Monsanto’s Weed-Killer Officially Most Heavily Used in Global History of Chemical Agriculture

By On February 8, 2016

Monsanto’s best-selling herbicide is officially the most used weed-killer in the global history of chemical agriculture, according to a poignant paper published this week by the journal, Environmental Sciences Europe.

The author of the landmark paper, Charles Benbrook, PhD, emphasizes “The dramatic and rapid growth in overall use of glyphosate will likely contribute to a host of adverse environmental and public health consequences“. Dr. Benbrook also makes the connection between glyphosate exposure and many serious health effects, including liver and kidney diseases, as well as non-Hodgkin lymphoma.

My hope is that this paper will stimulate more research on glyphosate use, and human and environmental exposure patterns, to increase the chance that scientists will quickly detect any problems that might be triggered, or made worse by glyphosate exposure,” Benbrook notes.

The paper details that nearly 19 billion pounds (8.6 billion kilograms) of glyphosate have been used world wide since the introduction of “Roundup Ready” GMO crops in the mid-90s. In 2014 alone, enough glyphosate was sprayed to cover three-quarters of every harvested acre of cropland in the U.S. Most shocking, 74% of all glyphosate ever sprayed has been done so in the last decade as the amount of genetically engineered crops have grown exponentially across the globe.
It is now made generically and used in numerous products, not only Roundup.

This report makes it clear that the use of glyphosate combined with the dominance of genetically engineered crops has produced an looming public health threat both in the U.S. and around the world. Farmers have sprayed billions of pounds of a chemical now considered a probable human carcinogen over the past decade. Spraying has increased to multiple times a year recently on the majority of U.S. cropland. The sheer volume of use of this toxic weed-killer is a clear indication that this chemical dependency is a case of farming gone wrong,” Mary Ellen Kustin, a top-ranking policy analyst for the Environmental Working Group, stated in response to Dr. Benbrook’s research.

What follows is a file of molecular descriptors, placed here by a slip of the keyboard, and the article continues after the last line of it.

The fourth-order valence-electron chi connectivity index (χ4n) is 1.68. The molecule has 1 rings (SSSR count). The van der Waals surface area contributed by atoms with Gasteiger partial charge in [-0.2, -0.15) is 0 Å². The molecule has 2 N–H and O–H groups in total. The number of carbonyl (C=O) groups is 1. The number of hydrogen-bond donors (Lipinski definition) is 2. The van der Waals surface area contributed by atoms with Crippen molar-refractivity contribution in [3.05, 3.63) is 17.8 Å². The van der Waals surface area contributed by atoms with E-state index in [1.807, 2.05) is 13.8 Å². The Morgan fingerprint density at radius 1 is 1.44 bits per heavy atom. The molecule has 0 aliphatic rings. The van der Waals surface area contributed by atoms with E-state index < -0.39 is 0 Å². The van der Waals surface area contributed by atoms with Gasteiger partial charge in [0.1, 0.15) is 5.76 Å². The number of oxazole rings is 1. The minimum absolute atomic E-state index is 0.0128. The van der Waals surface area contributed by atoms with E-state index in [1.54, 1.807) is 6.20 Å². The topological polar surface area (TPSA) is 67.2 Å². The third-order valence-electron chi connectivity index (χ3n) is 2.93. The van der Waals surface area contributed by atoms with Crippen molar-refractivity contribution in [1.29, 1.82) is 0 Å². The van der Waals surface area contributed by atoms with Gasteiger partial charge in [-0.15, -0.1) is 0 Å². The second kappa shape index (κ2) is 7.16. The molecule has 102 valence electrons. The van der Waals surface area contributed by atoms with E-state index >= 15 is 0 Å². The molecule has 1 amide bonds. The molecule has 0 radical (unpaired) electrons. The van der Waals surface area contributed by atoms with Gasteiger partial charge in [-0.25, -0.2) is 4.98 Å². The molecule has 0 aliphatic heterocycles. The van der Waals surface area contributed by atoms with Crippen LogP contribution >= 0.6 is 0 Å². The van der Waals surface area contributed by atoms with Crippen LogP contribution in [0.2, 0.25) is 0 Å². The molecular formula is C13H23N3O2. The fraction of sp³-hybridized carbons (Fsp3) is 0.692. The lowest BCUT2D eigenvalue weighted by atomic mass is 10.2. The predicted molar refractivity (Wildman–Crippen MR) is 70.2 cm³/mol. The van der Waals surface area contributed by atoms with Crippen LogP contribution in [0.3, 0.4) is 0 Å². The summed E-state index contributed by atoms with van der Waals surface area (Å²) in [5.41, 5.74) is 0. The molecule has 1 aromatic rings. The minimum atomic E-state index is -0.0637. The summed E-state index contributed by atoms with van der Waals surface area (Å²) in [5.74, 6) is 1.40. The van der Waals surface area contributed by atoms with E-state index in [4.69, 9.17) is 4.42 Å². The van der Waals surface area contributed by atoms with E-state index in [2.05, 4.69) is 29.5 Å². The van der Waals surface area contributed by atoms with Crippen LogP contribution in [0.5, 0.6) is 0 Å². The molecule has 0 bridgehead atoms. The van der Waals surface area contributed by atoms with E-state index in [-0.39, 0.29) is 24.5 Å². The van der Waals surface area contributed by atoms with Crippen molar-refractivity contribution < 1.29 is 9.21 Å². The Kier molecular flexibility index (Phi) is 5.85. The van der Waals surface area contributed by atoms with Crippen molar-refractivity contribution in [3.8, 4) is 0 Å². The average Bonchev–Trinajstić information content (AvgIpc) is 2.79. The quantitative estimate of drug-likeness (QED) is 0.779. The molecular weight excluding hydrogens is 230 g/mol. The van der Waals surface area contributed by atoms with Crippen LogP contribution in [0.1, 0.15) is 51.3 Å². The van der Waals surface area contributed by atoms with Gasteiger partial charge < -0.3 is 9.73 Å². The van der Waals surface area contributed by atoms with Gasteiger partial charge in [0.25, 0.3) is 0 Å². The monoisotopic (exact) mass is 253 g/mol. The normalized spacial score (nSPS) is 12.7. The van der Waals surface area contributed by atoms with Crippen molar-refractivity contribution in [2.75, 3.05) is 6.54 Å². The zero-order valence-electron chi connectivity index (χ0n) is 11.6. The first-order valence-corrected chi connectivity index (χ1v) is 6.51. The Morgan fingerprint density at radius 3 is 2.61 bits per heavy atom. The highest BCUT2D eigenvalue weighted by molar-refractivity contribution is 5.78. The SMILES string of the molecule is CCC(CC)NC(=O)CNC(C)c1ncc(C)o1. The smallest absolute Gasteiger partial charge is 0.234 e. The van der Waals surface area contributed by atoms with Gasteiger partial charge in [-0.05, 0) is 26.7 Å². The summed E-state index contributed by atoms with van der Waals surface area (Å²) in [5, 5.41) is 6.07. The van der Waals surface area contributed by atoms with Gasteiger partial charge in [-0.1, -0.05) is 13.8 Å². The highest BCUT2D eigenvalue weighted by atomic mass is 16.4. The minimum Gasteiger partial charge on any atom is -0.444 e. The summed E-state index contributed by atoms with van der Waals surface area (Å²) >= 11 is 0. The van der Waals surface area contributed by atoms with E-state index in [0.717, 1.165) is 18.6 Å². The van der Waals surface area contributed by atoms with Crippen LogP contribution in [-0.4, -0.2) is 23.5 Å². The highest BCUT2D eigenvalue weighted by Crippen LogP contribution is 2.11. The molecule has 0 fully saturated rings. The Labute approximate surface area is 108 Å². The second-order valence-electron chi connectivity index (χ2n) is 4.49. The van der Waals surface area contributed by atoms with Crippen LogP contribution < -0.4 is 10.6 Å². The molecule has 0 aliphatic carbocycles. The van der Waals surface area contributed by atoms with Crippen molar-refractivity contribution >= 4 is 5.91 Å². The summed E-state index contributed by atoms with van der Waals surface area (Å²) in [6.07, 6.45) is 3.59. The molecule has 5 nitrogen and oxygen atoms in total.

Kustin’s comments reflect the World Health Organization’s March 2015 declaration that glyphosate ‘probably’ causes cancer. The assessment was reached by the opinion of 17 experts from 11 different countries, who convened last spring to review the carcinogenicity of glyphosate among other organophosphate pesticides.

(Monsanto promptly accused the agency of having an “agenda” and “cherry picking” the damning research.)

To read Dr. Benbrook’s paper in its entirety, please visit the Environmental Working Group here.